Stearns v. Page
THIS was an appeal from the Circuit Court of the United States, sitting as a court of equity, for the District of Maine.
The bill, filed by Stearns as administrator de bonis non of John O. Page, proposed to open and review the accounts of the estate of said Page, which were filed from 1811 to 1816 by his widow and original administratrix, Sarah Page.
The record was very voluminous. There was a bill, and an amended bill, and amendments to the amended bill, and an amendment to one of the amendments to the amended bill. Then there were answers to all these bills, and exceptions to the answers, and motions for the production of books and papers; and a great mass of testimony filed. After all, the record was deemed incomplete, and a certiorari issued to bring up more.
It is unnecessary to give an extended account of all these things, because the opinion of the court is so intermingled with, and founded upon, the facts of the case, that it is sufficient for the Reporter to refer the reader to that opinion.
The defendant below pleaded the statute of limitations, although he answered the bill.
In October, 1843, the Circuit Court dismissed the bill, when the complainant appealed to this court.
It was argued by Mr. Evans, for the appellant, and Mr. Allen, for the appellee. Only such parts of their arguments will be given as bear upon the question of limitations.
Mr. Evans's third point was, that the plaintiff is not barred by the statute of limitations, nor by lapse of time.
The questions how far courts of equity are bound by statutes of limitations, and whether ex proprio vigore, or only by rules of their own by analogy to the statute, and how far and under what circumstances lapse of time is a bar, have been frequently discussed before this and other tribunals.
In many cases relief has been refused; in many cases it has been granted. Many general expressions have been used, and frequent attempts been made to define with precision the principles which govern courts in these cases. But, after all, it comes to exactly this,-that there is and can be, in the nature of things, no certain and definite rule on the subject. Each case must depend upon the exercise of a sound discretion, growing out of the circumstances of the case. 3 Johns. Ch. Cas. 586.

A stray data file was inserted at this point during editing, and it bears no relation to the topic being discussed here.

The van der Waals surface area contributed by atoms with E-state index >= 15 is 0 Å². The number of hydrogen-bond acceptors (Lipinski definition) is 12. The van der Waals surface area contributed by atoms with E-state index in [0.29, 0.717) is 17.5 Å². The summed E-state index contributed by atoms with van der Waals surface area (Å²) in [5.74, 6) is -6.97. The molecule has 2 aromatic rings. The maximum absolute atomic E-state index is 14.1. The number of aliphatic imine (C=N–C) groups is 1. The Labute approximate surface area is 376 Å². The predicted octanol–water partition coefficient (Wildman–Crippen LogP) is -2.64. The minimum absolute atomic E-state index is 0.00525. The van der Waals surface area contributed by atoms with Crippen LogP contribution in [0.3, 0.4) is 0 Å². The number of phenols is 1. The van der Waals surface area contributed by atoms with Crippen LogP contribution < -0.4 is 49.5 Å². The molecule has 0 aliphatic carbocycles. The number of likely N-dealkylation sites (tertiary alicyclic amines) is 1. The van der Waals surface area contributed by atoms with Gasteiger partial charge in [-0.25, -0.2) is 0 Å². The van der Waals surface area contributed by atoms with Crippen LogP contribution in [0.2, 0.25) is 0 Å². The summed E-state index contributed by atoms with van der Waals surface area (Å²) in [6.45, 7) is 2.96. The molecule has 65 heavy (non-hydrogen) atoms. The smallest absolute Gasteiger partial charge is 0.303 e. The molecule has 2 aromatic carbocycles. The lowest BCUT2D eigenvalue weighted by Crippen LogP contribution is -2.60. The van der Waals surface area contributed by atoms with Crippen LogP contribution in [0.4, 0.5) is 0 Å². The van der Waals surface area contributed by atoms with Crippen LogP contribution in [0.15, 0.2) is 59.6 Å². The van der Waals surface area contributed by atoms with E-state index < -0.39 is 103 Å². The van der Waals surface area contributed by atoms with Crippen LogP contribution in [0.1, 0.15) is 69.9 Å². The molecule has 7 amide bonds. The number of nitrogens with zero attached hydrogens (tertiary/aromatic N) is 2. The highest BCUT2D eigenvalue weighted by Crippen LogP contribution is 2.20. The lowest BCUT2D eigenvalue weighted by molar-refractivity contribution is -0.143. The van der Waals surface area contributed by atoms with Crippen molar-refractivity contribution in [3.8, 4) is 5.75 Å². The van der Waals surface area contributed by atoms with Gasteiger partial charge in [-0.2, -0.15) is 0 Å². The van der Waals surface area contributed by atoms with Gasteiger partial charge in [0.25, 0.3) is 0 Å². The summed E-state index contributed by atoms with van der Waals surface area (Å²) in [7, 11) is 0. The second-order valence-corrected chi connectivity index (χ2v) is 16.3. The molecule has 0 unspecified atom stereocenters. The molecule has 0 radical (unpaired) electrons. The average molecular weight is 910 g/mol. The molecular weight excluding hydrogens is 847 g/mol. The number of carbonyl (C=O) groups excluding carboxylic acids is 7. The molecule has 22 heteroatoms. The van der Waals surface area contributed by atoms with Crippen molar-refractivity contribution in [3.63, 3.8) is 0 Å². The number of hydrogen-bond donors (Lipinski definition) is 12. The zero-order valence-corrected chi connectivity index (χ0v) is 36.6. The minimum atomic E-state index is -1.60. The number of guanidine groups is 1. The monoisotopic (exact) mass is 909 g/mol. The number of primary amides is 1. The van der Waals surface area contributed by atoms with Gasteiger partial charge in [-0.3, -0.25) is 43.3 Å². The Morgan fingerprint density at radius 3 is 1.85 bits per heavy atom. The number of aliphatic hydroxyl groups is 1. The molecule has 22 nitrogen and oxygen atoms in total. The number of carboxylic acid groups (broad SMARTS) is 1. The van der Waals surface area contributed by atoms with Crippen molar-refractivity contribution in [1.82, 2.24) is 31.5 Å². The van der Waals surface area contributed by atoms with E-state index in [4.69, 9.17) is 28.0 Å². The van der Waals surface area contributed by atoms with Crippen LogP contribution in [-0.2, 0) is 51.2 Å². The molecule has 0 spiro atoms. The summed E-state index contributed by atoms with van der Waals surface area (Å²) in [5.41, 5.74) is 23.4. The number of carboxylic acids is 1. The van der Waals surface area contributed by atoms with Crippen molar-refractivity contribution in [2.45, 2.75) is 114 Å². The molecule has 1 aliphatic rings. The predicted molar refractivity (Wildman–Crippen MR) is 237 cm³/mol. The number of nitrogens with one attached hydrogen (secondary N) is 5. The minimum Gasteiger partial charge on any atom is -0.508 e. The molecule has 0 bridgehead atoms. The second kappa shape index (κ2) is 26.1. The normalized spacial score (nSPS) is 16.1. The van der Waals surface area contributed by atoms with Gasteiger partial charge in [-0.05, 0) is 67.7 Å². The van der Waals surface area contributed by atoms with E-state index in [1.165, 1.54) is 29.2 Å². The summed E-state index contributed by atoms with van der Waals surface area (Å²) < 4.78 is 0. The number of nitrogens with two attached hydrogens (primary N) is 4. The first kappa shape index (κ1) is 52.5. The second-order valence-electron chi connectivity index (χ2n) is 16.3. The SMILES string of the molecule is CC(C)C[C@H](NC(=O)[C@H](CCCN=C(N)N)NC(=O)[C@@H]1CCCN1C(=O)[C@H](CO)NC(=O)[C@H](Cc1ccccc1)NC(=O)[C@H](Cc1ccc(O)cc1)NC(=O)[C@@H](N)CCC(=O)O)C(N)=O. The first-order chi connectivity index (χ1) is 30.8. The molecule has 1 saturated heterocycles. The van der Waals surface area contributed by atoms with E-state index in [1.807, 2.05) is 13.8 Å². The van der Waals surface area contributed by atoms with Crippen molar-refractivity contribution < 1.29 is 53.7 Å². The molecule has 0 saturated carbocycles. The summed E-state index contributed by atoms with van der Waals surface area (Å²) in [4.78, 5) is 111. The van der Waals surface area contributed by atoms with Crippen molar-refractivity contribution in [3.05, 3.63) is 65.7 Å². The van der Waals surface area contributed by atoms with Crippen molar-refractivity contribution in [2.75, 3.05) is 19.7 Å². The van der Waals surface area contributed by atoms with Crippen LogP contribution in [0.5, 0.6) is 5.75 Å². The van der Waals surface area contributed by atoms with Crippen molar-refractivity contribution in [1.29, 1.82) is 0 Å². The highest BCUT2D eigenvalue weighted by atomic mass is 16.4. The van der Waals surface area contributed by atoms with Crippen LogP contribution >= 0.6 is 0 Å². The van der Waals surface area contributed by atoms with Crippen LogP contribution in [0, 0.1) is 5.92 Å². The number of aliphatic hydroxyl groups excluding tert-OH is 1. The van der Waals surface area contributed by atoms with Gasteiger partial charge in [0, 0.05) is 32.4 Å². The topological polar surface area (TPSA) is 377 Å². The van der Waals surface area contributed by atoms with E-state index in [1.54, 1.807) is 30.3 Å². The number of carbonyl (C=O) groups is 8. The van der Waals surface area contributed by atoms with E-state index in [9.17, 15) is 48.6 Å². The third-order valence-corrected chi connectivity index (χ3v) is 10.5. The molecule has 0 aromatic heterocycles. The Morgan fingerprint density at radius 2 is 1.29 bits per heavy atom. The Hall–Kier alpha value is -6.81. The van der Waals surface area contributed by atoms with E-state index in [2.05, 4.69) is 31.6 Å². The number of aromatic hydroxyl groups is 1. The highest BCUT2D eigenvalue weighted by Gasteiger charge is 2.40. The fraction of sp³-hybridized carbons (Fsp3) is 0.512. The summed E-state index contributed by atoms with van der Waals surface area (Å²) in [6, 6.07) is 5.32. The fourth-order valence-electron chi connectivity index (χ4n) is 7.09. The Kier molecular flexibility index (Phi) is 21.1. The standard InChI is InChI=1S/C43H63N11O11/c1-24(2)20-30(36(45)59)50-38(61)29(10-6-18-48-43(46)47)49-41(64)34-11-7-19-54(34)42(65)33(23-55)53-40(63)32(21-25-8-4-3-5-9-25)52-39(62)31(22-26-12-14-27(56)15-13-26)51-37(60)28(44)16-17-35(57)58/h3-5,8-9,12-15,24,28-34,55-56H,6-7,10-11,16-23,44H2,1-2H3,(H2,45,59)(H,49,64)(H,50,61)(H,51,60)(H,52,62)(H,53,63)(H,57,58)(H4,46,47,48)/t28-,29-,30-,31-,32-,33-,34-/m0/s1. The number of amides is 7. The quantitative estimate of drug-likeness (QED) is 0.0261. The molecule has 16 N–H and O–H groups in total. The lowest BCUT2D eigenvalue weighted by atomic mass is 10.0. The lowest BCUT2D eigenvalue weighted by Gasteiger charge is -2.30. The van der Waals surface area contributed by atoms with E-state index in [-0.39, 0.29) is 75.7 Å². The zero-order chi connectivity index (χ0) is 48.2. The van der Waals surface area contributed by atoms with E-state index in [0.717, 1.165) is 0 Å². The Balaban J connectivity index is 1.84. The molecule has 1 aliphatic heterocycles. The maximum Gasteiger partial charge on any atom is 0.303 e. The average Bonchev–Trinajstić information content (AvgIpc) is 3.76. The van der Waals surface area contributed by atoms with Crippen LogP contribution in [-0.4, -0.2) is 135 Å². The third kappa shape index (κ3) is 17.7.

Hercy v. Dinwoody, 2 Ves. jr. 90-93, reviews the cases prior to that time, and repeatedly speaks of the circumstances as influencing the decision one way or the other.
What, then, are the particular circumstances, or the nature and kind of circumstances, which have been held to bar relief?
They will be found to be cases where the fraud was known to the party affected by it, and who has neglected, for a long time, to assert his rights.
Or where the circumstances afford a presumption almost irresistible, that the matter was adjusted and settled by the parties in the time of it.
Or where it appears satisfactorily, that evidence has been lost, papers burned, documents scattered, which could throw light upon it, thus leaving it altogether in doubt whether any fraud were really committed.
Or where it is inequitable to grant relief;-where there is a want of good faith and conscience in the party seeking it; as where the sureties of an executor were called in, after a long period, to make good the fraud of his testator, &c.;-or where the property in question has passed into bon a fide hands, large expenditures made, &c.
Where this is done with a knowledge of the party seeking relief, it is a want of good faith to seek it. Where without his knowledge, then it has arisen from want of reasonable diligence, and the court will not permit an innocent man to suffer to help a negligent one.
Or where, on some ground of public policy, it is deemed right not to disturb family settlements and possessions.
But in cases of actual frand, against the party himself, I know of no case where relief has been withheld, unless the circumstances of the case show clearly and satisfactorily that it was known and acquiesced in, or furnish sufficient presumption that it was settled.
Where is the case that mere lapse of time, without such circumstances, bars relief?
What would be said to a bill charging fraud, admitted by the answer, but repelling it by urging, You are too late. True, I defrauded you; whether you knew it or not, I neither know nor care. I have had the fruits of it thirty years, and I set you at defiance. What would the court say? If they would grant the relief, as I think they would, then it follows that mere lapse of time, in such a state of things, is no bar.
The cases maintain this view. Any quantity of them may be found.
Lord Erskine, in Cotterell v. Purchase, Forrester, 66, says, 'No length of time can prevent the unkennelling of a fraud.'
Lord Northington, in Alden v. Gregory, 2 Eden, 285, says, 'The next question is, in effect, whether delay will purge a fraud. Never, while I sit here. Every delay adds to its injustice, amd multiplies its oppression.'
So in 2 Ves. jr. 281, 282. No length of time merely, a bar. (See case.) And that was a case where no fraud imputed.
So in our own courts. Prevost v. Gratz, 6 Wheat. 481:-'It is certainly true, that length of time is no bar to a trust clearly established; and in a case where fraud is imputed and proved, length of time ought not, on principles of eternal justice, to be admitted to repel relief. On the other hand, it would seem that the length of time during which the fraud has been successfully concealed and practised is rather an aggravation of the offence, and calls more loudly upon a court of equity to give ample and decisive relief.'
In Michoud v. Girod, 4 How. 560, 561, no length of time, as against a party to the fraud.
In Warner v. Daniels, 1 Wood. & Min., on p. 111, Justice Woodbury recognizes the general principle, that, where fraud exists, length of time is no bar, and cites several cases, quod vide.